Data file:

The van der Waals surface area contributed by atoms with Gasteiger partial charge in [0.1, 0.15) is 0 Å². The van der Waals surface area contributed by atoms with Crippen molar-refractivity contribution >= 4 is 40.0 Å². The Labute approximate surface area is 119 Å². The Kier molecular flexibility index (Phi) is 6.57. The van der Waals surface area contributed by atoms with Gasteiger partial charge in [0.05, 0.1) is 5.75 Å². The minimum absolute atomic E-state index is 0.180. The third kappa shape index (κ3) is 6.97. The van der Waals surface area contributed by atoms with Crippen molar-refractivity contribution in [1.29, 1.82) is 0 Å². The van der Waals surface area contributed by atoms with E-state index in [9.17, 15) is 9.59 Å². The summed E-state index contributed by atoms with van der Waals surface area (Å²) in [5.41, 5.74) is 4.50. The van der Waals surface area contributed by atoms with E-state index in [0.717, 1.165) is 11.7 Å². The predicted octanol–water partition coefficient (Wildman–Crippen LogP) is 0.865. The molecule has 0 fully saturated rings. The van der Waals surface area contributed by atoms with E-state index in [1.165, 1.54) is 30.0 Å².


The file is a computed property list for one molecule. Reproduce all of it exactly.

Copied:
The van der Waals surface area contributed by atoms with Gasteiger partial charge in [0.1, 0.15) is 0 Å². The van der Waals surface area contributed by atoms with Crippen molar-refractivity contribution >= 4 is 40.0 Å². The Labute approximate surface area is 119 Å². The Kier molecular flexibility index (Phi) is 6.57. The van der Waals surface area contributed by atoms with Gasteiger partial charge in [0.05, 0.1) is 5.75 Å². The minimum absolute atomic E-state index is 0.180. The third kappa shape index (κ3) is 6.97. The van der Waals surface area contributed by atoms with Crippen molar-refractivity contribution in [1.29, 1.82) is 0 Å². The van der Waals surface area contributed by atoms with E-state index in [9.17, 15) is 9.59 Å². The summed E-state index contributed by atoms with van der Waals surface area (Å²) in [5.41, 5.74) is 4.50. The van der Waals surface area contributed by atoms with E-state index in [0.717, 1.165) is 11.7 Å². The predicted octanol–water partition coefficient (Wildman–Crippen LogP) is 0.865. The molecule has 0 fully saturated rings. The van der Waals surface area contributed by atoms with E-state index in [1.165, 1.54) is 30.0 Å².